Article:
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We Just Can’t Help It…..

Feb 15

In Rambling, Stories at 5:00am

hands

Photographers. We’re strange, right? We can’t stop. We run when others walk. We work when others relax. We have no sense of weekends, holidays, time off, time on, or time in general, except as it relates to sunrise or set. When there’s a football game on TV, we aren’t looking always at the action on the field. We’re looking at the sidelines to see if any our buds are covering the game and how much of the long glass out there is black or white. We walk around like addled sumbitches, staring at strange stuff, hovering at the edge of human activity, aching to be accepted, dying for a moment, breathless in anticipation for that which mostly never happens. Curious behavior, at best. That’s putting it nicely. Most folks would just chalk it up to damn strange and tell their youngsters to stay away from us.

Maybe the word is hinky. We shake our heads, punch buttons on expensive cameras, eyeball perfect strangers, ask odd questions, and wait for light. What an odd thing to wait for. We also have restive, restless, roaming eyes. Eyes that don’t shut down. Eyes that often feel hemmed in or framed by a 35mm lens border, eyes that correspond to a 24-70, or a 200-400, depending on what they encounter. Eyes that curse the dumb conglomeration of plastic, brass and glass we place in front of them, asking that mix of pixels and wiring to be surrogate vision, supple as the real thing. Hah! We might as well ask a fucking toaster oven.

I walked out of a Starbucks the other day, in not a particularly good mood, but anticipating that the mix of 3 espressos with milk would marginally improve it. There were two men conversing at an outside table. One of them, just sitting there, was majestic, regal, even. His hands cupped a cigarette, joined loosely at his lap. I passed them. It took all of a half second.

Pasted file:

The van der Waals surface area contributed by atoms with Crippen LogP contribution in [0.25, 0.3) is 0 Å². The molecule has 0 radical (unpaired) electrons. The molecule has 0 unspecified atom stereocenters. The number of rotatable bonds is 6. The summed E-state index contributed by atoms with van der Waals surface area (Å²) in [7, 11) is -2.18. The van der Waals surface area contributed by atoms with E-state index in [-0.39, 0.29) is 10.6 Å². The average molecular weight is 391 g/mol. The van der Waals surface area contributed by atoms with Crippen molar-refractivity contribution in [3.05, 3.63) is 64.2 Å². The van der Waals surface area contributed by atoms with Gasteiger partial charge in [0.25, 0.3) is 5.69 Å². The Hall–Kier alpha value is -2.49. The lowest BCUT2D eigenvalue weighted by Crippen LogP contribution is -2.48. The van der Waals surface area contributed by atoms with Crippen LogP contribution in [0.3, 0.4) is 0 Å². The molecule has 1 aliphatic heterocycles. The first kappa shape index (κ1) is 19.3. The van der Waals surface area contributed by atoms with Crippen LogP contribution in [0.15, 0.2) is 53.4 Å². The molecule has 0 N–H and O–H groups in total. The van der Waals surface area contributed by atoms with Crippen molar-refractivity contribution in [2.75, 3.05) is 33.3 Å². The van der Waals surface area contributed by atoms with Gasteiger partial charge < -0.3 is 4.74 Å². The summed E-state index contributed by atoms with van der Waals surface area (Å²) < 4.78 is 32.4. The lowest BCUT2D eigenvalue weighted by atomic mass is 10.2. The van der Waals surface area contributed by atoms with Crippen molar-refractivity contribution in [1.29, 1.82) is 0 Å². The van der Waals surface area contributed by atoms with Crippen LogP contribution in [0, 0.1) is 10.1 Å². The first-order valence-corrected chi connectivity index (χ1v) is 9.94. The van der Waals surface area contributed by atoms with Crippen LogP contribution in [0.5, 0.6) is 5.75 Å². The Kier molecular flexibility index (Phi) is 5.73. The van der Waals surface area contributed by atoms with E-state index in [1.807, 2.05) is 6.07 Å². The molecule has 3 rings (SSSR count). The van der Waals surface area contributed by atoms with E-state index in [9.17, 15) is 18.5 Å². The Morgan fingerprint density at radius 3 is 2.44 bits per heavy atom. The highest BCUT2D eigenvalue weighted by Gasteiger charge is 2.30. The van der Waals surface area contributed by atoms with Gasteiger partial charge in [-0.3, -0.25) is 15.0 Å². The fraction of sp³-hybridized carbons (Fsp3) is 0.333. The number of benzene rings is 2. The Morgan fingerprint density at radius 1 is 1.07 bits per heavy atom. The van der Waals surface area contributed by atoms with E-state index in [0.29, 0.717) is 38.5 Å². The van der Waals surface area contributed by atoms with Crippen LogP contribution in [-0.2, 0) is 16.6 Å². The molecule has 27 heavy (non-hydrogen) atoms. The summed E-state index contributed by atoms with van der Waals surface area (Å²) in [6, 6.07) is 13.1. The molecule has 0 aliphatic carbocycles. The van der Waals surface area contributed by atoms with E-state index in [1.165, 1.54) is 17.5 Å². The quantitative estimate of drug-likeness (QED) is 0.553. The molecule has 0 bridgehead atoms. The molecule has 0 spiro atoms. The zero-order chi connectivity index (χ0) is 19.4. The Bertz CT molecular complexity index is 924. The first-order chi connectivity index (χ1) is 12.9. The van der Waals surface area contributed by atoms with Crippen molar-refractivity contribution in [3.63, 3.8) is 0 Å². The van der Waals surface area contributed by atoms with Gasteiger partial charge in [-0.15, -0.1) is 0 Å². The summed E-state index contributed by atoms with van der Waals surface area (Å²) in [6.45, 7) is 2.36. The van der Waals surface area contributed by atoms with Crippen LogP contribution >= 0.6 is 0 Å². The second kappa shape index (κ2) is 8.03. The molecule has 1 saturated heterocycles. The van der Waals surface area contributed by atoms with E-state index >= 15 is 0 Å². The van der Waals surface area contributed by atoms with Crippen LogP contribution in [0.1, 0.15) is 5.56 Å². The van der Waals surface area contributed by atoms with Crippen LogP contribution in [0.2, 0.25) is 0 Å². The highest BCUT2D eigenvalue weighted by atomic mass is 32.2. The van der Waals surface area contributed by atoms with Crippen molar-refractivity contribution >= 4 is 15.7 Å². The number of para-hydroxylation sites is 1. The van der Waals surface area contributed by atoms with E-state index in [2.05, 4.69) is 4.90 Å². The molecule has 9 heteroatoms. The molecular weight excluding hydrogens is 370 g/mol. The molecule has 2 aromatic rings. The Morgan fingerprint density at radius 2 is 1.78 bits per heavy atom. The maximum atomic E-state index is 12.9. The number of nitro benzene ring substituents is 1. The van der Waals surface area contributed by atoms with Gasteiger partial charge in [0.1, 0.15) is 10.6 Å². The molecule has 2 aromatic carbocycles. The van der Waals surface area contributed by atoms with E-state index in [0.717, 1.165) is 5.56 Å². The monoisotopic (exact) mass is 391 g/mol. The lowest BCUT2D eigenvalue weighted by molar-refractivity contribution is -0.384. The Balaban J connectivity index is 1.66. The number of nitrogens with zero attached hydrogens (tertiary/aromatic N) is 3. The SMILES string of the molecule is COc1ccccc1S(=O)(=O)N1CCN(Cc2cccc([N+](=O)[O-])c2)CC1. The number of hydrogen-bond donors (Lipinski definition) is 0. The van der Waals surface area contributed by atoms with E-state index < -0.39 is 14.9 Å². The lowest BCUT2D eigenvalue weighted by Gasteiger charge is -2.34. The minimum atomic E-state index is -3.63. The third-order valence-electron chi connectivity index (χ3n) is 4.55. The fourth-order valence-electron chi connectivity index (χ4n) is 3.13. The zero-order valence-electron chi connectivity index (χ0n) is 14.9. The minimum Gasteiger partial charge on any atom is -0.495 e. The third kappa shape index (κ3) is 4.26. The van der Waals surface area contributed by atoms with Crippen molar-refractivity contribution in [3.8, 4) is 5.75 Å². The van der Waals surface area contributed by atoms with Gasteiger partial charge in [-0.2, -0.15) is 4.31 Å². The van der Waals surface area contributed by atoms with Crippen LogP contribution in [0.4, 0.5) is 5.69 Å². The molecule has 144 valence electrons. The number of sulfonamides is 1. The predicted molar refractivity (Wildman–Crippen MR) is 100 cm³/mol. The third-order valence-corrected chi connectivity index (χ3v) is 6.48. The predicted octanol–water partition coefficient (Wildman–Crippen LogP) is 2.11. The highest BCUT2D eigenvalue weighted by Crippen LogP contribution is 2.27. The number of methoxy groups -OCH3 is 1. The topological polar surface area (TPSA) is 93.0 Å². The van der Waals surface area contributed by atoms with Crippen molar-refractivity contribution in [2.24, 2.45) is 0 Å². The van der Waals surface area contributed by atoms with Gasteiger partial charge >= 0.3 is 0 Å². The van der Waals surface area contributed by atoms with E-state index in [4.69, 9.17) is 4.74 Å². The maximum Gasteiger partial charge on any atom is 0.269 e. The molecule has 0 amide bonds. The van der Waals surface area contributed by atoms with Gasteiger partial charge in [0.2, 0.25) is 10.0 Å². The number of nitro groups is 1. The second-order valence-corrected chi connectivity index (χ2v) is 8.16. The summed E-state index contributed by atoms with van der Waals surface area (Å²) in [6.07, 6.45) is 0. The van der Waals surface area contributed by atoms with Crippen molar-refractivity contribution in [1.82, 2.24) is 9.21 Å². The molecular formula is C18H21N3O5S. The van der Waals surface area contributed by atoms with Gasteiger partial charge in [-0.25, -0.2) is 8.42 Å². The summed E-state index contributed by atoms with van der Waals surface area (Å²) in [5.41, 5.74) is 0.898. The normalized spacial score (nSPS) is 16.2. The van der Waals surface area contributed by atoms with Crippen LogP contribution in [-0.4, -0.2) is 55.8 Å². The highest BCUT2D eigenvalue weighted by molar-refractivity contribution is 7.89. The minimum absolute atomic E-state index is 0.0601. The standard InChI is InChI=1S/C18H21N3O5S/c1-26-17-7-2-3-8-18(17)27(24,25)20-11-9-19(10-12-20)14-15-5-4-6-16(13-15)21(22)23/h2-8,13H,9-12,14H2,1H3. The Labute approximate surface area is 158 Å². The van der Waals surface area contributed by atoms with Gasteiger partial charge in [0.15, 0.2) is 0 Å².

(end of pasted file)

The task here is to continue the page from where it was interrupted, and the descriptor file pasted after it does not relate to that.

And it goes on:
But, when I got to the truck, I started feverishly ripping open my camera bags. Like a man in burning building fumbling for an oxygen mask, I tore open zippers, velcro, caps and covers, desperate to find a lens that might give me half a prayer of representing what I just saw. The hands. Those hands did something important. I knew it in a heartbeat. It was a pair of hands that I needed to photograph, and if I shut off the adrenaline pump, got lazy and slid into the comfort of the rental car and closed my eyes and surrendered to the latte, I would curse myself over and over again for being a feckless, useless photographer. (If you had encountered any of my early career wire service editors, you would be inclined to think it redundant to describe a photographer as useless. It was a descriptor often thrown my way, in between exasperated sighs and abundant profanity.)

So I grabbed a camera with a 70-200, and resolutely walked back to the men. They knew before I got within 10 feet of them I was going to ask. There was no tension, no fear, no clammy feeling in the gut that precedes so many photographic encounters. (Will they say no? Will they ridicule me? Beat me up? Demand money, my social security number and a financial statement?)

No. They accepted me before I opened my mouth. Those powerful hands caught footballs for a living.  Still fit, the gentleman towered over me when he stood. He had a stint with the Cowboys, hence the pinkie ring. He knew Bob Hayes, the man who changed football forever. I photographed Hayes for Sports Illustrated, when they were doing a wrap up of legendary sprinters. He is the only man in history to win an Olympic gold medal, and a Super Bowl ring.

hayesblog

This remains one of my favorite portraits. Hayes had a tough go after football, and had legal and health problems. He died not too long after I shot this down at his hometown of Jacksonville, Fla. At the Starbucks that day, the gentleman and I chatted  about Bullet Bob. We laughed a bit. The connection was immediate, and sincere. We shook hands. My hand literally disappeared into his.

How wonderful is that? What a gift this camera I curse is! A flying carpet into people’s lives. A certitude that this time, I will be richer for putting my camera to my eye. There’s no money on the line here. Just human encounter. Here, now, the camera becomes an instant learning machine.

The camera’s not a camera, really. It’s an open door we need to walk through.  It’s up to us to keep moving our feet. More tk…

177 Responses to “We Just Can’t Help It…..”

visithra says:

on February 15, 2010 at 5:10 am

that pretty much sums up why we’re all crazy nuts over photography

Ryan Unger says:

on February 15, 2010 at 5:16 am